Robin Gill: London restaurants and local farmhouse cooking
We catch up with Irish chef Robin to discuss his new book and the rise of restaurants sourcing homegrown produce
Photos © Paul Winch-Furness
The Dairy restaurant has been a destination dining spot since opening in South West London back in 2013.
Robin – and wife Sarah – have since opened restaurant Sorella in Clapham and Robin is also a judge on Irish MasterChef. The couple have a three-and-a-half year old son, Ziggy. Robin’s book ‘Larder’ was released in May 2018 (Absolute Press, £14.30).
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What was your path to becoming a chef?
I tried and failed at most other things and never stuck with anything, before following some pals into the kitchen and to London.
What was the turning point for you?
My move to London at age 19 and working at Oak Room Marco Pierre White.
Did you like cooking when growing up?
Yes. I started by cooking pasta and had an interest in Italian cooking, which then eventually brought me to Italy.
What are your most vivid food memories as a child?
My brother’s charcuterie on my aunt’s farm in County Cork. And my best friend Paul’s parents were great cooks; I remember seeing a brace of birds hanging from the shower head in their bathroom!
Is there a dish that always warms your soul?
My mum’s coddle, which is a traditional Dublin dish. It is comfort food of the highest degree; a stew-like dish made with sausages and potatoes. It reminds me of my father. My mum actually hated it but often made it for the pair of us to eat.
How has your young son Ziggy impacted your outlook on food?
He has forced me to slow down and concentrate on family time and eating around the table at home. I never used to cook in our own kitchen, it was always my wife Sarah, but now I enjoy it, and Ziggy loves getting involved too.
What are your favourite ingredients?
Capers, mustard and all types of shellfish.
You grow your own vegetables, can you tell us about that?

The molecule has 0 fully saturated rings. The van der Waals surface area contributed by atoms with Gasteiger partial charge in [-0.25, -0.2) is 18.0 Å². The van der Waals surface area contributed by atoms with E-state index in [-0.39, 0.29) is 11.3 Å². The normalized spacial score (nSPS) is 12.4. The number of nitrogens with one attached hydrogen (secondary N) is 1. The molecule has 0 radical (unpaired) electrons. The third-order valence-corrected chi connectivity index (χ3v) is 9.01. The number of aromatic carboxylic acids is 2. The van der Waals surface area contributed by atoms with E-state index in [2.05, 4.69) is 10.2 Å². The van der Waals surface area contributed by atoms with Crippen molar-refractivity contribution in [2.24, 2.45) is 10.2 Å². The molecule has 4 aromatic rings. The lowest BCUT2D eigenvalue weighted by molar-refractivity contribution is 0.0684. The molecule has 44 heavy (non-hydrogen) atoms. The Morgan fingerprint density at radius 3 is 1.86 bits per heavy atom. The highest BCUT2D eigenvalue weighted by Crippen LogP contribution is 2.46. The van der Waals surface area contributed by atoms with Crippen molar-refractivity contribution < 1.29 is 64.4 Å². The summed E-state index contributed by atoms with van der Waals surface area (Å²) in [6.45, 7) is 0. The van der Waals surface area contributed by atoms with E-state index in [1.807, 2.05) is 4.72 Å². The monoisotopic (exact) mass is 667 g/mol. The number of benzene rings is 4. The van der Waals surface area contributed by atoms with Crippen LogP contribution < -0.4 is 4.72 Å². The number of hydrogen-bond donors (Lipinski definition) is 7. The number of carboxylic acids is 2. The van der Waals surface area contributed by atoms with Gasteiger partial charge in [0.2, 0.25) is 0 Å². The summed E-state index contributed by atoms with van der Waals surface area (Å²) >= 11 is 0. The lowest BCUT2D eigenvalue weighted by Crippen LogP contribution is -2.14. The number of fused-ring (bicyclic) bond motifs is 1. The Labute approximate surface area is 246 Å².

We have a rooftop garden on top of The Dairy and grow herbs and vegetables. We also own a share of a farm in Sussex, affectionately known as ‘our farm’ and work closely with a company called Indie Ecology. The farmers take our food waste and turn it into nutrient-rich compost which they use to fertilise the land. We then collaborate on a growing plan for produce which inevitably dictates what appears on our menus.
How do people want to eat right now?
Simpler, with a huge focus on provenance. It’s great to see the small producers breaking through into the limelight.
Tell us briefly about your new book ‘Larder’?
This book is a celebration of traditional methods of preserving and fermenting with a strong emphasis on building up your secret weapon in the kitchen, your larder. The first half of the book solely focuses on this with sections of fruit and vegetable ferments, meat and fish preservation, pickles, jams, butters, oil, powders and salts to name just a few. The second half is a collection of full dish recipes inspired by the format at The Dairy.
What are your happiest memories associated with food?
Foraging for mushrooms in autumn in the south of Italy with all the chefs and heading back to Don Alfonso 1890 where we used them in a mushroom risotto.
What is your ‘can’t live without’ electrical appliance in the kitchen?
A very good quality probe (temperature thermometer). It checks the internal temperature of food, it makes it difficult to mess it up.
Are you high-tech or farmhouse kitchen?
Definitely more of a farmhouse kitchen.